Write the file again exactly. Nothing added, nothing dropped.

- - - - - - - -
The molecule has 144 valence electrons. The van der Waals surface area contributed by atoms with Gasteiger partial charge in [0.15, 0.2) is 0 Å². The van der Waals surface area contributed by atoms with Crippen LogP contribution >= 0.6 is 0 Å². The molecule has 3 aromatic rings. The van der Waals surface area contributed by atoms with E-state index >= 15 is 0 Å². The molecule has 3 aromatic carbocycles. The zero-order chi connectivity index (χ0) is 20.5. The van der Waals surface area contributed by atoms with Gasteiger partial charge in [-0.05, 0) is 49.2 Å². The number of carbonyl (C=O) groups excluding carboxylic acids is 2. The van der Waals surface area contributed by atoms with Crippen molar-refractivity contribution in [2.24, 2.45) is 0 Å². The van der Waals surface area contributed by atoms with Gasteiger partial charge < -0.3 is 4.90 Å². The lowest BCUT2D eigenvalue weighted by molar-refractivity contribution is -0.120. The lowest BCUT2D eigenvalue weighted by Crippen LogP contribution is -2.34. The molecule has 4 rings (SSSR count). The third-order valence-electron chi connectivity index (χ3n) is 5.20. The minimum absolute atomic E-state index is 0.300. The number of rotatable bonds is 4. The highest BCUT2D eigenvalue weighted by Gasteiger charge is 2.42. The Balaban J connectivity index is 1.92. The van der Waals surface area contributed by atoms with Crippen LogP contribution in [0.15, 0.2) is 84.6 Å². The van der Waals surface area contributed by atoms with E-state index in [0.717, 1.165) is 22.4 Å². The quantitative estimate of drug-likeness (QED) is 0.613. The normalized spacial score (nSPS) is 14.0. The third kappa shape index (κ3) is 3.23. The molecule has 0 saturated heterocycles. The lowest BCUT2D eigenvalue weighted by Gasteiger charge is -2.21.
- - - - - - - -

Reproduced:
The molecule has 144 valence electrons. The van der Waals surface area contributed by atoms with Gasteiger partial charge in [0.15, 0.2) is 0 Å². The van der Waals surface area contributed by atoms with Crippen LogP contribution >= 0.6 is 0 Å². The molecule has 3 aromatic rings. The van der Waals surface area contributed by atoms with E-state index >= 15 is 0 Å². The molecule has 3 aromatic carbocycles. The zero-order chi connectivity index (χ0) is 20.5. The van der Waals surface area contributed by atoms with Gasteiger partial charge in [-0.05, 0) is 49.2 Å². The number of carbonyl (C=O) groups excluding carboxylic acids is 2. The van der Waals surface area contributed by atoms with Crippen molar-refractivity contribution in [2.24, 2.45) is 0 Å². The van der Waals surface area contributed by atoms with Gasteiger partial charge < -0.3 is 4.90 Å². The lowest BCUT2D eigenvalue weighted by molar-refractivity contribution is -0.120. The lowest BCUT2D eigenvalue weighted by Crippen LogP contribution is -2.34. The molecule has 4 rings (SSSR count). The third-order valence-electron chi connectivity index (χ3n) is 5.20. The minimum absolute atomic E-state index is 0.300. The number of rotatable bonds is 4. The highest BCUT2D eigenvalue weighted by Gasteiger charge is 2.42. The Balaban J connectivity index is 1.92. The van der Waals surface area contributed by atoms with Crippen LogP contribution in [0.15, 0.2) is 84.6 Å². The van der Waals surface area contributed by atoms with E-state index in [0.717, 1.165) is 22.4 Å². The quantitative estimate of drug-likeness (QED) is 0.613. The normalized spacial score (nSPS) is 14.0. The third kappa shape index (κ3) is 3.23. The molecule has 0 saturated heterocycles. The lowest BCUT2D eigenvalue weighted by Gasteiger charge is -2.21.